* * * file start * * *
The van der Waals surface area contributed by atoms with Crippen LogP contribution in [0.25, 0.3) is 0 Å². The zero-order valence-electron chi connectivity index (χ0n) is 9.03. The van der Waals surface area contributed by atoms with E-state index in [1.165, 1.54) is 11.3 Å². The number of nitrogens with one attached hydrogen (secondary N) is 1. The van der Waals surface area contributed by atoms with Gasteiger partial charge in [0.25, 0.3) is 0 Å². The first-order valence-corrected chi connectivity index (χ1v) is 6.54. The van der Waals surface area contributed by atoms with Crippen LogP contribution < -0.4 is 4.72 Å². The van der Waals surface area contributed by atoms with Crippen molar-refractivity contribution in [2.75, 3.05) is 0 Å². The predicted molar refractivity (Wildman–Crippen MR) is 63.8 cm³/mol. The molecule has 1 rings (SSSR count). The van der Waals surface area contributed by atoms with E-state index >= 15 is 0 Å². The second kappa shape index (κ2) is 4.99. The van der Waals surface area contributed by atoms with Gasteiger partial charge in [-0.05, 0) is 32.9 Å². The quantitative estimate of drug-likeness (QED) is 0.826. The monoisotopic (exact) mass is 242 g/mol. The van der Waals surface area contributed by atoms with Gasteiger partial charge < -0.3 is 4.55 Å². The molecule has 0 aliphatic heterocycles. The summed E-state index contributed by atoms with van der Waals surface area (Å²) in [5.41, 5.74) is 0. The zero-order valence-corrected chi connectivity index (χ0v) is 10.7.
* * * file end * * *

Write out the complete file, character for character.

The van der Waals surface area contributed by atoms with Crippen LogP contribution in [0.25, 0.3) is 0 Å². The zero-order valence-electron chi connectivity index (χ0n) is 9.03. The van der Waals surface area contributed by atoms with E-state index in [1.165, 1.54) is 11.3 Å². The number of nitrogens with one attached hydrogen (secondary N) is 1. The van der Waals surface area contributed by atoms with Gasteiger partial charge in [0.25, 0.3) is 0 Å². The first-order valence-corrected chi connectivity index (χ1v) is 6.54. The van der Waals surface area contributed by atoms with Crippen LogP contribution < -0.4 is 4.72 Å². The van der Waals surface area contributed by atoms with Crippen molar-refractivity contribution in [2.75, 3.05) is 0 Å². The predicted molar refractivity (Wildman–Crippen MR) is 63.8 cm³/mol. The molecule has 1 rings (SSSR count). The van der Waals surface area contributed by atoms with E-state index >= 15 is 0 Å². The second kappa shape index (κ2) is 4.99. The van der Waals surface area contributed by atoms with Gasteiger partial charge in [-0.05, 0) is 32.9 Å². The quantitative estimate of drug-likeness (QED) is 0.826. The monoisotopic (exact) mass is 242 g/mol. The van der Waals surface area contributed by atoms with Gasteiger partial charge < -0.3 is 4.55 Å². The molecule has 0 aliphatic heterocycles. The summed E-state index contributed by atoms with van der Waals surface area (Å²) in [5.41, 5.74) is 0. The zero-order valence-corrected chi connectivity index (χ0v) is 10.7.